In 1987 he married Allegra Mostyn-Owen but the marriage lasted less than a year, finally being dissolved in 1993. [ [,6903,1293085,00.html No dumb blond] ] Later that same year he married Marina Wheeler, a barrister, the daughter of journalist and broadcaster Sir Charles Wheeler and his Sikh Indian wife, Dip Singh. [cite web|url=|title="Boris celebrates Vaisakhi in Southall"||date=2008-04-06|accessdate=2008-05-03] The Wheeler and Johnson families have known each other for decades, and Marina Wheeler was at the European School in Brussels at the same time as her future husband. They have two sons—Theodore Apollo (born 1999) and Milo Arthur (born 1995)—and two daughters—Lara Lettice (born 1993) and Cassia Peaches (born 1997). [cite web|url=|title="The Boris Johnson story "|publisher=BBC News|date=2008-05-04|accessdate=2008-05-13] Boris Johnson and his family currently live in Holloway, North London.

Journalism and history

Upon graduating from Oxford with a 2:1 he lasted a week as a management consultant at L.E.K. Consulting ("Try as I might, I could not look at an overhead projection of a growth profit matrix, and stay conscious"), before becoming a trainee reporter for "The Times". Within a year he was sacked for falsifying a quotation from his godfather, Colin Lucas, later vice-chancellor of Oxford University. [ [ BBC Article: Boris Johnson's media scrapes] from 17 July 2007] After a short time as a writer for the Wolverhampton "Express & Star", he joined "The Daily Telegraph" in 1987 as leader and feature writer, and from 1989 to 1994 was the paper's European Community correspondent. He served as assistant editor from 1994 to 1999. His association with "The Spectator" began as political columnist from 1994 to 1995. In 1999 he became editor of "The Spectator", where he stayed until December, 2005 upon being appointed Shadow Minister for Higher Education.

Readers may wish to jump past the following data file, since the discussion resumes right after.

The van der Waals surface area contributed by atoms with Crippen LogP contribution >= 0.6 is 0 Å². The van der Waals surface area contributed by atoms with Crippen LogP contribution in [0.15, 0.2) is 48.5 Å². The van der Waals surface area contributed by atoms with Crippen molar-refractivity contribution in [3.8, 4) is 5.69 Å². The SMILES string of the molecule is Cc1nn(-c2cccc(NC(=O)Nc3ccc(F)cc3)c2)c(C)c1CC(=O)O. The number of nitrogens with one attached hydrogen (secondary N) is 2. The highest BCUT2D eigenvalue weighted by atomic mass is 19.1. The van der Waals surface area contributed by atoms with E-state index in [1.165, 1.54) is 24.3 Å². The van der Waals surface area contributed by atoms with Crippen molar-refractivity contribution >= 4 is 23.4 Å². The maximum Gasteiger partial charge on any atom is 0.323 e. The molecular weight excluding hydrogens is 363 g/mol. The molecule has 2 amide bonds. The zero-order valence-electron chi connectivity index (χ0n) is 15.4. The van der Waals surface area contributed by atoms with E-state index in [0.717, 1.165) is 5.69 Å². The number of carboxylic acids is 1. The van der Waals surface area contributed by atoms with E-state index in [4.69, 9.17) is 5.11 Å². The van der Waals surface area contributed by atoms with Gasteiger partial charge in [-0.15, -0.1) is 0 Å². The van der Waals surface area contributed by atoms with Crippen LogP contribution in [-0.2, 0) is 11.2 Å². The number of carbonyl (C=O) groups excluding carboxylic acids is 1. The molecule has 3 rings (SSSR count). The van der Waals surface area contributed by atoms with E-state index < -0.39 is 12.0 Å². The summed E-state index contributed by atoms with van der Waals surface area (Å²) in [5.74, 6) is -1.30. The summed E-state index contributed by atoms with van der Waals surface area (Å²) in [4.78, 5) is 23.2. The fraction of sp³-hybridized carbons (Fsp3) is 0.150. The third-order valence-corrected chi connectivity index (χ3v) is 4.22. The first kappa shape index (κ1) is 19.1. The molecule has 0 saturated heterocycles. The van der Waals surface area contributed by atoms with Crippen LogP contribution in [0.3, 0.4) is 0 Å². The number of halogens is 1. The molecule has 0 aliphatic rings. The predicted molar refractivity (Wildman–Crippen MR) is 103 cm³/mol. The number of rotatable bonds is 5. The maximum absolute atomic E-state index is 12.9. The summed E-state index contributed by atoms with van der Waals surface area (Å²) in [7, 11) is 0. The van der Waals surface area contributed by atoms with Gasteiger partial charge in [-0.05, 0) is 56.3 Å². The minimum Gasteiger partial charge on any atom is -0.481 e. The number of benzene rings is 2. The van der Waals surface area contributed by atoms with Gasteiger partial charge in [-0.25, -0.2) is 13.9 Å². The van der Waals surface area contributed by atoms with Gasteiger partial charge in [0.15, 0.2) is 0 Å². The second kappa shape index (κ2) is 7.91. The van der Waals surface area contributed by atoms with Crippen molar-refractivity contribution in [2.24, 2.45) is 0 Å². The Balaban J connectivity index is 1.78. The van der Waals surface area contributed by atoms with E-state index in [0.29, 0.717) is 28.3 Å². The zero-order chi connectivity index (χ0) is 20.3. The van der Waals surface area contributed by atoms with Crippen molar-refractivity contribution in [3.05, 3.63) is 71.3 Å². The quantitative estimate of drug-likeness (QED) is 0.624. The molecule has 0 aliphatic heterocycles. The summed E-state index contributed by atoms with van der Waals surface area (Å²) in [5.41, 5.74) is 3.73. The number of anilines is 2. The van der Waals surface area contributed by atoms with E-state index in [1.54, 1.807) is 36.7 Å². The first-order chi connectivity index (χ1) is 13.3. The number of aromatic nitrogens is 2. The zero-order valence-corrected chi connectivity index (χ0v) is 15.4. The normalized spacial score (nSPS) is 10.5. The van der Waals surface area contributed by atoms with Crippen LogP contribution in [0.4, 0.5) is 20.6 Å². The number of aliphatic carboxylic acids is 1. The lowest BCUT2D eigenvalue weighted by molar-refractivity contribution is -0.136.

He wrote an autobiographical account of his experience of the 2001 election campaign "Friends, Voters, Countrymen: Jottings on the Stump". He is also author of three collections of journalism, "Johnson's Column", "Lend Me Your Ears" and "Have I Got Views For You". His first novel was "Seventy-Two Virgins", published in 2004, and his next book will be "The New British Revolution", though he has put publication on hold until after the London Mayoral election. [ [ ] ] He was nominated in 2004 for a British Academy Television Award, and has attracted several unofficial fan clubs and sites. His official website and blog started in September, 2004.

Johnson is a popular historian and his first documentary series, "The Dream of Rome", comparing the Roman Empire and the modern-day European Union, was broadcast in 2006.

After being elected mayor, he announced that he'd be resuming his weekly column for "The Daily Telegraph". "The Guardian" reported that he had agreed a £250,000 annual salary for doing so. The report added that he will donate £25,000 each towards two scholarships: one for students of journalism, and the other for the teaching of classics. [ [ The Guardian: Boris to return to Telegraph column] ]

Political career